Esther and I (Esther is my “right hand man” – see previous post) have developed a very specific goal of 5 asks per day (each). This is a little more involved than it sounds, because many pre steps must happen before we can approach a potential sponsor or partner (research, writing letters, editing letters, getting coffee, etc.). Having a TARGET NUMBER has helped us a great deal. We agree that the 5 asks per day (and – this is part time – so it is 2 days per week) is our number one priority. Although, one might not guess this based on how miserably behind I am on my target. But, 5, each, Tuesday and Thursday is the target.
Because this is the first Case Competition we are willing to operate without salaries and cover costs only. Of course, the ideal is to have a salary and have a cash reserve for next year. We have developed a budget, which I’m sure will change. Click this link ( module-3-exercise-3-4_33108) for a really basic financial planning curriculum I developed for NFIB’s Young Entrepreneur Foundation and Visa’s Practical Money Skills (start at page 7 if you want to build very simple financials).
4. Results – Secure Sponsors.
Here are the sponsors we just confirmed this week. We want sponsors to INCREASE our revenue, and/or DECREASE our expense line items.
– The George Washington University, Center For Entrepreneurial Excellence (through the generosity of Linda Rabbitt). Dr. Erik Winslow – who is pretty much the mac daddy of the Women’s Leadership Program at GW – walked into my office last week. He tells me Linda Rabbitt – big time entrepreneur and donor to GW – was interested in the Hot Mommas Project and part of a donation is being earmarked for us. That is the REVENUE side. GW also donates office space to the Hot Mommas Project thus allowing us to reduce an EXPENSE line item.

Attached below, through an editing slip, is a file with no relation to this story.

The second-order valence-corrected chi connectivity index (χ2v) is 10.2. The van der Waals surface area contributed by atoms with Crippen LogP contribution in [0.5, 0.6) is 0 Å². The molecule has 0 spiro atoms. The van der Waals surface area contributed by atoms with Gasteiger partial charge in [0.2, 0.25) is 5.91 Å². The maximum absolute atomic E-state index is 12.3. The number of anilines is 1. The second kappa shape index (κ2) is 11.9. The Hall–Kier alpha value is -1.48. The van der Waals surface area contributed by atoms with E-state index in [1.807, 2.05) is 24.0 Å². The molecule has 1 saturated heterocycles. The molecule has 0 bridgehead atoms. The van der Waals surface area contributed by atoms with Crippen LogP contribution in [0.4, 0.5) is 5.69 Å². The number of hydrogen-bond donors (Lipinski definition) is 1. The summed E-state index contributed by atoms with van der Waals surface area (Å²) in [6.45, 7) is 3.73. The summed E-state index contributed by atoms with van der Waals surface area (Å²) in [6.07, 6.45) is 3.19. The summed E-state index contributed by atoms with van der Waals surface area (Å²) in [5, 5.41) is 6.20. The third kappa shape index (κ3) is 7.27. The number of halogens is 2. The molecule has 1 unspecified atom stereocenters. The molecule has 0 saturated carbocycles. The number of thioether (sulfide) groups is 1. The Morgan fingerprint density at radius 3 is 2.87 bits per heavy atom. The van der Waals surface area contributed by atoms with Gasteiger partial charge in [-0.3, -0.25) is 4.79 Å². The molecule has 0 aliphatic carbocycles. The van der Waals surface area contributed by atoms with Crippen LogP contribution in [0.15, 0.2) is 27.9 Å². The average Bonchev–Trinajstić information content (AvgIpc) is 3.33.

What led to this: I have been updating George Solomon and Erik Winslow (GWU Center for Entrepreneurial Excellence Co Founders) for years. They have been there every step of the way.
Linda Rabbitt: Click here or here for additional info on major stud Linda Rabbitt. At the bottom of this post, you will find article from when she was honored as a Washingtonian of the Year. She is such an incredible person I had to include the entire piece.
-FMS, Inc. FMS is our technology partner. They are reducing an EXPENSE line item for us. FMS is owned by Luke Chung (an EO member). Veteran FMS employee Dave Juth (a GWU Alum) is our project lead. What can we offer? Aside from being fun and interesting, we included them in some news coverage of the Hot Mommas Project coming out of GW. Click here to see article.
What led to this: I have been friends with Luke Chung for years. I am a huge fan. When I needed to talk with a tech expert, he came to mind first. I was shocked when Luke said they could help us out. Because we are cause-related, they are giving us a discount.